You may be familiar with the Anemic Domain Model anti-pattern from Domain-Driven Design and the Feature Envy code smell. These anti-patterns involve responsibilities living in the wrong place causing system design and maintenance issues. These concepts also apply to distributed architectures.
One way to avoid a dependency between microservices is for the consumer to own the responsibility — whatever rules or data are needed from the downstream service, just put them inside the consumer instead. There is no longer a need for the dependency (and so the consumer is not a consumer anymore).
In this situation the consumer is envious of features that should belong elsewhere. As a consequence, the downstream service is anemic — responsibilities it should own belong in the consumers and it is void of domain rules.
Duplicated Domain Rules in BFFs and Frontends
A common example of envious consumers is seeing the same domain rules duplicated in frontends or their BFFs.
Frontend teams don’t want to wait for domain teams to make changes, so they add business rules in their BFFs themselves. The web team, the Android team, the iOS team may all write the same validation rules to avoid depending on APIs.
At first it may seem harmless, even beneficial, enabling the three frontend teams to get new features out the door without being blocked by the API teams. When those rules need to change in future, however, the drawbacks can be dramatic. The app teams will all need to make the same changes to the rules. Apart from duplicated effort, the changes may be subtly different, completely incorrect, or made at different times. Consequently, the user experience may differ across apps or bugs may arise.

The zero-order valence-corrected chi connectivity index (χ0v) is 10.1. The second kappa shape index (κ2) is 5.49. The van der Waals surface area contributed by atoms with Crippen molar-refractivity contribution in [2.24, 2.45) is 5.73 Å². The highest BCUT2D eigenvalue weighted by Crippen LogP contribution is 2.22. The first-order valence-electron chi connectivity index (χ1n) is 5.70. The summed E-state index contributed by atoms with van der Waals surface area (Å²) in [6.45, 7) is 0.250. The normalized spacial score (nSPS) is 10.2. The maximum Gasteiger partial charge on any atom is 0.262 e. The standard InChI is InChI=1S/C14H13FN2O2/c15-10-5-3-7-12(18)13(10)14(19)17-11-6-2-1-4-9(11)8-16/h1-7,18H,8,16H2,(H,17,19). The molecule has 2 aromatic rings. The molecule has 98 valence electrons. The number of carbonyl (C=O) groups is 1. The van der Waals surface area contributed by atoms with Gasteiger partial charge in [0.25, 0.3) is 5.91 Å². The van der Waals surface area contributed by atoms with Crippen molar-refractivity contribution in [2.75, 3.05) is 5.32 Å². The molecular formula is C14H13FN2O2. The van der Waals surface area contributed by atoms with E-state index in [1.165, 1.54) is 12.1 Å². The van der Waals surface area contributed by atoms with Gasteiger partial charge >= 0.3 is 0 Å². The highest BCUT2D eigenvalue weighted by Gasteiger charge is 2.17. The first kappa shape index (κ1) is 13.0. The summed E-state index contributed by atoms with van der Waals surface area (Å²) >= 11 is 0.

Fat Facade Contexts (Anti-pattern)
At some point, we need to add abstraction in a microservice architecture. When multiple consumers are all calling multiple downstream microservices in the same order, the duplicated coordination logic is hinting at an abstraction.
A microservice which encapsulates coordination of other microservices and provides a simplified interface is known as a facade microservice (other names are also used).
Sometimes however, due the requirements of a consumer, the multiple responsibilities which should be individual microservices become merged into a single microservice which provides the facade API. This is a fat facade because the facade doesn’t actually delegate, it contains all of the responsibilities.